Thinking Inside The Box

“It’s considered mail,” adds Croll.

The blue bags reach each residential home thanks to sponsors Hawaii State AFLCIO, McDonald’s Hawaii, Menehune Water Company and Honolulu Freight Service.

According to Yoshikawa, the inclusion of the blue bags greatly increased donations (the numbers tripled), and along with the bags little food drive cards are included.


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Adele Yoshikawa along with USPS Honolulu district manager Greg Wolny are hoping carriers will find lots of blue bags filled with food on their appointed rounds Saturday. Photo by Nathalie Walker

There was a push for changing the bag’s color from blue to green, to go along with the “going green” movement, but Yoshikawa said blue bags are so significant to the effort.

“That’s why we wanted to keep the blue bags, but we still follow the rules,” Yoshikawa says of the biodegradable bags.

The top-five food items of greatest need are protein items such as Vienna sausage and Spam, prepared meals like stews and types of chili, canned fruits, canned vegetables and bags of rice.

Who knew that a common activity could help those less fortunate in our community? Take that short walk to your mailbox with your blue bag filled with canned goods for Hawaii Foodbank and help feed Hawaii’s hungry. It’s that simple.

“We encourage people to fill the bag,” Yoshikawa urges.

And if the bag doesn’t fit in the mailbox, you can hang it outside. If it is not big enough to fit all your donations, Yoshikawa encourages those donating to leave boxes of donations in a hidden place with a note for the mail carrier as to their whereabouts.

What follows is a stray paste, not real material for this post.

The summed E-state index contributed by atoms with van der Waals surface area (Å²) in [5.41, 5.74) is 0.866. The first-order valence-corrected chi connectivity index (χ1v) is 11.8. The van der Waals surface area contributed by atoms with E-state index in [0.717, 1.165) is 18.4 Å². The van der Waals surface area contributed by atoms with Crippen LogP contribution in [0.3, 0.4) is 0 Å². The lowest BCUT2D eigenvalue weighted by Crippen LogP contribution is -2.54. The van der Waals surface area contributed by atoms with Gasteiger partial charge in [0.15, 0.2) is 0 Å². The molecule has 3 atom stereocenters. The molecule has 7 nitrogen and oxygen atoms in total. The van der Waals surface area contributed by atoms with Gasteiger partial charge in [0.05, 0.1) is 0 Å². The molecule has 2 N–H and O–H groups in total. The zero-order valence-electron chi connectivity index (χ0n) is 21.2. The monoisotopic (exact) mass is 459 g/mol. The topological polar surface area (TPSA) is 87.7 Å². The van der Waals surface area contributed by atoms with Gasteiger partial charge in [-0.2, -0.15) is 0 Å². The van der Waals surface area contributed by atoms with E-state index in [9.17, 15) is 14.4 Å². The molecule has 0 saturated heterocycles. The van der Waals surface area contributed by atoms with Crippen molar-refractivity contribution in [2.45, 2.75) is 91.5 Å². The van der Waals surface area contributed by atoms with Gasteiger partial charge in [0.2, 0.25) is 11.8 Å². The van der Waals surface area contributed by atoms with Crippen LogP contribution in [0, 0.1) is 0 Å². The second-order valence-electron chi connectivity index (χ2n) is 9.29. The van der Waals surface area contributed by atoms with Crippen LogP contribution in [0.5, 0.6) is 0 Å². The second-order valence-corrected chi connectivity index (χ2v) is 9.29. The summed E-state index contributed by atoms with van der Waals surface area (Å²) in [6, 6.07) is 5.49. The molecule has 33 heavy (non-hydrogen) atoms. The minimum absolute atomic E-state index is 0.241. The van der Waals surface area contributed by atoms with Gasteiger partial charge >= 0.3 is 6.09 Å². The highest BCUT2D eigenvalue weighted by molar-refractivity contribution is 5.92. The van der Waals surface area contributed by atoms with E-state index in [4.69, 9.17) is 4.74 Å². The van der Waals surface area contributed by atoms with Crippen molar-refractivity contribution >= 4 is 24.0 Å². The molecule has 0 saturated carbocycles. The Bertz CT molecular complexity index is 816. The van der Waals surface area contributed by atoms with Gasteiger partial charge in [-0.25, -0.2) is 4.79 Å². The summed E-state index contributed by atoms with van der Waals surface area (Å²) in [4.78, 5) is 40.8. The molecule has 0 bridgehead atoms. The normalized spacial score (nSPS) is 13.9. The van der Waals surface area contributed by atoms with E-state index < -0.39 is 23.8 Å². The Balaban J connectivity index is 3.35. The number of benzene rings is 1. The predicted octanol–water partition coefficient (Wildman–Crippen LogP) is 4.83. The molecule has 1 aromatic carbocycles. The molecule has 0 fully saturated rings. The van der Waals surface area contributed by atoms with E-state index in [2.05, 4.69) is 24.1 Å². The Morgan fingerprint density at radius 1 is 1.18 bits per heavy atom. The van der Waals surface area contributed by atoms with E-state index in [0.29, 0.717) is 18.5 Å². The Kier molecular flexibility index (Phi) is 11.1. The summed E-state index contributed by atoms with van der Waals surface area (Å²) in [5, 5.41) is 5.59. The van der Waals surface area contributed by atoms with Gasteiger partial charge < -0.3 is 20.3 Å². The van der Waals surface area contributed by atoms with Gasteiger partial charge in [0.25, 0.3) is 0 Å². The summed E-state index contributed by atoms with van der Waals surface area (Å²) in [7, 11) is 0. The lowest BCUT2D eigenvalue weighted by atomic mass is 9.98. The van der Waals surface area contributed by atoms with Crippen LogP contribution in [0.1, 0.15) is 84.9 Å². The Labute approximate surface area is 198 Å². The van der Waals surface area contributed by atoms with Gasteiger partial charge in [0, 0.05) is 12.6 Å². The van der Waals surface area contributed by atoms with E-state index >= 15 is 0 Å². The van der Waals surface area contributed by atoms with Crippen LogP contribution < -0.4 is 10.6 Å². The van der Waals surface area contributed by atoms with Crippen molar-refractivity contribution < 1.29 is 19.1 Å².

“No hassle,” she explains. “We tell everyone that this is the easiest drive.”

Filling the bags is something that Yoshikawa describes as kid-friendly.

“They love doing it!” she says. “The kids take home fliers and they say, ‘Mom, do you know we have to fill our blue bag for the food drive?'”

Croll adds that keiki love the Family Circle cartoon on the event’s banner, which was created by Woolley Brothers Screen Printing in Waialua.

“It also gives them a sense of participation,” he adds, “because they say ‘Let’s give them this, let’s give them that.'”

But these mail carriers do much more than just deliver mail.

“We’re out there in the community,” Yoshikawa says.

The NALC Carrier Alert Program allows mail carriers to work with residents and local law enforcement to monitor their communities.

“We visit the homes every day,” Yoshikawa adds. “If we see something that’s not right, we’ve been able to save lives.”

Croll says they have worked with the police and fire departments.

“Maybe they’re looking for a fire somebody reported but didn’t give a location,” he explains. “If there’s something that’s unusual, a lot of times we’ll notice something. It’s our chance to give back, and it’s a way for us to be part of our community and part of our neighborhoods.”

The focus on community and keeping things local also is apparent in Stamp Out Hunger.

“Because we’re detached from the Mainland, people like the idea of ‘buy local,’ and they also like the ‘do local,'” Croll says.

There are aspects of Stamp Out Hunger that Mainland groups want our local carriers to try, but Croll says they try to resist a little.

“It’s because we want our local ideas, because they work here,” he adds. “They like to feel like this is our community, too, and we want to give back to the people in need in our community.”

Yoshikawa and Croll have high hopes for this year’s drive, and are grateful for all the hard work their fellow mail carriers have put in.

“Our goal is to always beat the previous year,” Yoshikawa says as she pumps her fist in the air. “We want to go beyond last year!”